Mint Choc Chip Macarons


I said last week that #macaronmondays is going to become a thing. Since then, John Whaite has given his seal of approval. If the winner of the Great British Bake Off agrees, then surely it’s a done deal, right?

So on I go. I have a list of macaron flavours that I’ll be bring you over the coming weeks – we have some fun flavours, some serious and some just good old fashioned classics. Below is the latter – who can beat the flavour of mint-choc chip?

Whether it be a gelato on a beach front or in the form of a box – yes, a whole box! – of After Eights. Chocolate and mint are one of the best flavour combinations, ever.


So get right to it. You might want to double the recipe as once you have one, they’re pretty difficult to resist.

Also, if you like the blog, make sure to give it a follow so you can get the latest recipes straight to your inbox. I’m also on Instagram, Facebook, Twitter and Pinterest. There really is no getting away, so if you’re on any of the above, let’s connect and talk about all things macarons!


Yields: 10

Macaron Shells
100g ground almonds
100g icing sugar
72g egg white
100g granulated sugar
25ml water
Brown food colouring gel

50g dark chocolate chips
Peppermint extract
25ml double cream

As I said last Monday, I find the best method for macarons is using Italian Meringue, rather than French. Using Italian Meringue in a French recipe, I hear you scream. Sacré bleu! But it works, every time.

Pre-heat the oven to 170°C or 160°C  fan.

Sieve the almonds and icing sugar in a bowl several times. Three at a minimum. If you don’t have a sieve, use a food processor but either is fine.

Pour half of the egg whites – that’s 36g to be exact (and you need to be exact) – into the almond and icing sugar mixture and mix together with a spoon. It should all come together to create a paste, almost – thick and sticky. Sometimes it calls for me to push the mixture together against the side or bottom of the bowl to bind it together, but just do what works at this stage. Pour the rest of the egg whites into a stand mixer or clean bowl.


Put the sugar and water onto a medium-high heat in a high-sided saucepan. Combine carefully so all the sugar is coated in the water then leave very much alone. It’s worth having a pastry brush and a bowl of water to hand incase sugar crystals form up the side of the pan. Just dab them with the wet brush and they’re fizzle away, causing you no both. Bring the mixture to the boil. Using a sugar thermometer, bring the syrup up to 110°C. At this point, start mixing the egg whites in your stand mixer or with an electric hand held whisk. Once the temperature reached 118°C and the eggs are frothy, carefully and slowly pour it into the egg whites. You water the almost dribble the mixture in – pouring it in too quickly is dangerous and you may end up cooking the egg. Eggs are great and all, but on toast, with some bacon. Not in a macaron.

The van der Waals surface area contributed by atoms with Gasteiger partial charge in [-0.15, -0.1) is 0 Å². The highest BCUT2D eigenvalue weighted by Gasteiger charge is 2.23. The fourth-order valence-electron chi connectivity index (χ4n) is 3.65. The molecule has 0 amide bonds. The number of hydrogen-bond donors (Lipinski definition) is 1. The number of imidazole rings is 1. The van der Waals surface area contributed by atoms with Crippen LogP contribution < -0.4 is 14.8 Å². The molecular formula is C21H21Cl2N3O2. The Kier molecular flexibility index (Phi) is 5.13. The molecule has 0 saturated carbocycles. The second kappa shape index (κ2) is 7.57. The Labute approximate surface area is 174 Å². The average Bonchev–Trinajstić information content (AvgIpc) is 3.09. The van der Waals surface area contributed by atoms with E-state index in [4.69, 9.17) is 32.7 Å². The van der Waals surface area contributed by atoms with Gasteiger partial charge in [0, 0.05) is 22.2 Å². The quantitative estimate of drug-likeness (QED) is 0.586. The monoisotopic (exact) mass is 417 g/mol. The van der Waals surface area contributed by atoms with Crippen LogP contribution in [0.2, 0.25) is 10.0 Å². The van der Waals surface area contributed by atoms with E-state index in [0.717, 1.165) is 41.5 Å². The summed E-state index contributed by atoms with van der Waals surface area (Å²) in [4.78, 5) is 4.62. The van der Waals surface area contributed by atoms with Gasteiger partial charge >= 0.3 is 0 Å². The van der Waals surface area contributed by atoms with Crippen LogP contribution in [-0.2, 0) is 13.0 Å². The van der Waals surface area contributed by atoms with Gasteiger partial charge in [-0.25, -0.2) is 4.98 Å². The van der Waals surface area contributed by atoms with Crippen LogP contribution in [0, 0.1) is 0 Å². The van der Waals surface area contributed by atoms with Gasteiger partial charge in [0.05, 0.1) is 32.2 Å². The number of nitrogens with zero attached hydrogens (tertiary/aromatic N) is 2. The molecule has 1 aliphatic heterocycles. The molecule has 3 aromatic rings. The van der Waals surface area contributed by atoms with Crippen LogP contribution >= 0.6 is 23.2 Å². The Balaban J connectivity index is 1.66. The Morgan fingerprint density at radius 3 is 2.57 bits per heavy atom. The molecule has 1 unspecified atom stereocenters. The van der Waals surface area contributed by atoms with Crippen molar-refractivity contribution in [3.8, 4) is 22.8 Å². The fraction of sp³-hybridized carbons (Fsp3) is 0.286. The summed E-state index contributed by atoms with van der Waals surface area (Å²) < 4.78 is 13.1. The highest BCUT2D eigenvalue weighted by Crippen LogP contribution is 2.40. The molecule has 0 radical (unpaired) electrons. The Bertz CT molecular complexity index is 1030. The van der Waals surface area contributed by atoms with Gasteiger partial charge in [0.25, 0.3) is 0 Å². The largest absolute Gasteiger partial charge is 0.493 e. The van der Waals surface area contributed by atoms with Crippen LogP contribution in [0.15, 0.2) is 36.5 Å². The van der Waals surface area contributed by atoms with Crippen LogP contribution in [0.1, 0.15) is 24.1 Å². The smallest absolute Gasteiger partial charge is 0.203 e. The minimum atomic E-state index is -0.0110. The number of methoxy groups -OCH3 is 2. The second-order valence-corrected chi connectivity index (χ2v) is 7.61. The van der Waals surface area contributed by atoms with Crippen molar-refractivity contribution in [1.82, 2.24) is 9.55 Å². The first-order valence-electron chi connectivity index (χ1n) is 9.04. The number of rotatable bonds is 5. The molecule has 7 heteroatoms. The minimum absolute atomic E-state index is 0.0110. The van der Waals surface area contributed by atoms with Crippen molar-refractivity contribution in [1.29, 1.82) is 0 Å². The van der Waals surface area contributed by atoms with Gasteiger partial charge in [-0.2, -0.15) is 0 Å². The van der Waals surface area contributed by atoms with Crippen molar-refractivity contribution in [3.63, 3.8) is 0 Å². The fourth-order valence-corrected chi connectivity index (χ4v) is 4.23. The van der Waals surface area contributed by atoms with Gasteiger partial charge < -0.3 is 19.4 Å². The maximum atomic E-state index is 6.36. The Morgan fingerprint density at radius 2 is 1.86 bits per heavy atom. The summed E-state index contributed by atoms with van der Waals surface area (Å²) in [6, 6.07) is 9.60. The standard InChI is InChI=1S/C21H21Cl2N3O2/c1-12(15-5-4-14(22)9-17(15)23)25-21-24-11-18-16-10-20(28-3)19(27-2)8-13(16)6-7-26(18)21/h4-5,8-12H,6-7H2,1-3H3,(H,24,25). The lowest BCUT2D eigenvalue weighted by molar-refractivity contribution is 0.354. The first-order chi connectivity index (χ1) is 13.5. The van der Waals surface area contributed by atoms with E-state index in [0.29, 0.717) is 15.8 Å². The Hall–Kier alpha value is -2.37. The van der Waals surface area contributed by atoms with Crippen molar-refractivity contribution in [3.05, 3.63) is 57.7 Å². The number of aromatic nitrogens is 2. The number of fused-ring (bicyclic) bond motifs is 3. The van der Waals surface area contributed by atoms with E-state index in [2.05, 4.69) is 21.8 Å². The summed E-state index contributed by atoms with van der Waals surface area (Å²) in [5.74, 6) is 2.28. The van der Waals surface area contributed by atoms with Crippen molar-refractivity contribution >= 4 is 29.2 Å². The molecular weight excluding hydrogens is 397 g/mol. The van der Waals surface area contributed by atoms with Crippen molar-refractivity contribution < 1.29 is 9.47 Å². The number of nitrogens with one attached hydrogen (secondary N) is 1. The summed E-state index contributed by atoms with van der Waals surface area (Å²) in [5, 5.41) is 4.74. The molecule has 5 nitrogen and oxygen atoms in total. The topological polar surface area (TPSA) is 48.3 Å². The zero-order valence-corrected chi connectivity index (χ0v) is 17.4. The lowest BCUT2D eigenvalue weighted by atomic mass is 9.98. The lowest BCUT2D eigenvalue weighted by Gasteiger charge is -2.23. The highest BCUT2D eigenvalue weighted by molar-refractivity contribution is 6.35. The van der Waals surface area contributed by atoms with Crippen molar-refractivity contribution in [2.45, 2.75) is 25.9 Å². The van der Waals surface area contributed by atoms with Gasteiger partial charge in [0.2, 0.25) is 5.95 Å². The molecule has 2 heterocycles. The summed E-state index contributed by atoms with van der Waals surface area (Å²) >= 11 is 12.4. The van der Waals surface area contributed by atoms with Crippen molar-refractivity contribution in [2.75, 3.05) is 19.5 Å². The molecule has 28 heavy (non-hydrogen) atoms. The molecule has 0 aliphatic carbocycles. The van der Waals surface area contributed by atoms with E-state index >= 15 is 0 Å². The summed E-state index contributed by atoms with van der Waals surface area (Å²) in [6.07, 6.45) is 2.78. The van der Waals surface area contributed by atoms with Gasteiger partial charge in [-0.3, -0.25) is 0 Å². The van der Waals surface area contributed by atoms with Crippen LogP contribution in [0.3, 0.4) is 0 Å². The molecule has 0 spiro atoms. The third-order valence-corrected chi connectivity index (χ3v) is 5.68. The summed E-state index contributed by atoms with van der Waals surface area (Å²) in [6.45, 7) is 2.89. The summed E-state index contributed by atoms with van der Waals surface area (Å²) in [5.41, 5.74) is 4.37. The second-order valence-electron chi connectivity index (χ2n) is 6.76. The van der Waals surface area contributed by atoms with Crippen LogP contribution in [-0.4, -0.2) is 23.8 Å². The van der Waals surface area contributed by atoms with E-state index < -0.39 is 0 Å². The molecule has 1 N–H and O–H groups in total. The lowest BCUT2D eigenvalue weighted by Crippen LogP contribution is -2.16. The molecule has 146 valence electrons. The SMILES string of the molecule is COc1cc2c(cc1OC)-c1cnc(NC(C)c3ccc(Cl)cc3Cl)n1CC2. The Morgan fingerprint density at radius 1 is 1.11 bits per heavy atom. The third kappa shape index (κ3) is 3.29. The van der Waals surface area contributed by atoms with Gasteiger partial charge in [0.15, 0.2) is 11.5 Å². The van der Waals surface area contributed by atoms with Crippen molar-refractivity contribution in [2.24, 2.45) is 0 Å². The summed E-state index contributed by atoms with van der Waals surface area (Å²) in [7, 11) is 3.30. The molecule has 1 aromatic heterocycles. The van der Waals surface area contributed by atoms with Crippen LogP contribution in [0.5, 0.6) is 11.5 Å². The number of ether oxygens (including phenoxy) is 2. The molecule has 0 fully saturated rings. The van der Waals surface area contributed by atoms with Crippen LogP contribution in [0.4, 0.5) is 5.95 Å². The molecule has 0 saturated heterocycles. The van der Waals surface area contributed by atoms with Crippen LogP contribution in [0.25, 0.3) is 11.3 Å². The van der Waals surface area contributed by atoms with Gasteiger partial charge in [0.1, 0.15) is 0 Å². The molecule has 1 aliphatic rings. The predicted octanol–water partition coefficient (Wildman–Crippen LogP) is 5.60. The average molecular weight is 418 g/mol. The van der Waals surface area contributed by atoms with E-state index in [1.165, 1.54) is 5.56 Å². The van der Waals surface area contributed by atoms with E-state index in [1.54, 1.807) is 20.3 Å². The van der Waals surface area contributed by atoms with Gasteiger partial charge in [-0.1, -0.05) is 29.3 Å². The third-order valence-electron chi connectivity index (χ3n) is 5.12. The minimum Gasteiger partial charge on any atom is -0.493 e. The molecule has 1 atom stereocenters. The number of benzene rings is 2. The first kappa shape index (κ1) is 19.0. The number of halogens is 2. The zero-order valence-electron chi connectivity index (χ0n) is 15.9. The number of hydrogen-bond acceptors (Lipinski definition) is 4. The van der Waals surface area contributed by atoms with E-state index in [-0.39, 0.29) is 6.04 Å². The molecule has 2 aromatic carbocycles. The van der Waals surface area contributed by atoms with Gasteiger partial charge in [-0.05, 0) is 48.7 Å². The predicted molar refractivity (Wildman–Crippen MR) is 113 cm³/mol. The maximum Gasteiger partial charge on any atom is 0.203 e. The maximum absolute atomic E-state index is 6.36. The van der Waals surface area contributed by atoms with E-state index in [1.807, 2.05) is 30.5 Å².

Whisk for about 5-6 minutes of high speed. Halfway, add food colouring. If you want to add more, do so. The colour always fades a little in the oven. I went for a light brown to offset the dark ganache inside but whatever works for you adjust accordingly.

After 6 minutes, the meringue mixture should be approaching stuff peak stage. So long as it holds up on the whisk, it’s done. Take about a quarter and add to the almond and sugar mixture – beat this together to loosen the mixture. Add another quarter and carefully fold together – you don’t want to remove the air you’ve just put into the meringue so slowly and carefully does it. Once combined, add another quarter and repeat the process. You may not use all of the meringue so test every now and then – take a bit of the mixture on the spatula and if it falls away in a ribbon-like consistency and disappears into the rest of the batter in about 10 seconds you’re there. It should fall from the spatula within 2 seconds.

Decant the mixture into a piping bag, fit with a plain round nozzle of about 1/2″. Blob a little of the mixture onto a baking sheet and place the baking paper on top, using the mixture as a glue to stick it down. Baking paper is needed – baking parchment will not suffice!


Pipe the circles onto the baking paper. Sometimes, there may be a ‘nipple’ to your meringue, but worry not, this should disappear with the next movement. That being taking the baking sheet and knocking it on the counter top several times. Just raise it above the counter a few inches and drop. Rotate 90 degrees and repeat. And twice more.

Leave the macarons uncovered for 15 minutes and then place in the oven for 12 minutes on a low shelf. Any higher the macarons tend to brown and discolour. I know that sounds silly because we want brown macarons, but just trust me. Once cooked, leave to cool completely before even attempting to remove from the baking paper.

While they are cooling, make the ganache. Break up the chocolate into a heatproof bowl and pour over the cream. Place in the microwave for 20 seconds and stir. It should come together in a shiny and running consistency. Pour in a few drops of the extract and stir again. Place in the fridge to firm up for about half an hour. Remove and beat again – you should have a pipeable ganache perfect for filling your macarons! Place in a. Piping bag with a star nozzle.

Pipe the ganache round the edge of one side of a shell and one in the middle. Sandwich together. Repeat the process with all the macarons and place in the fridge for firm up. After a couple of hours, remove from the fridge and tuck in 30 minutes later for the perfect minty cookie!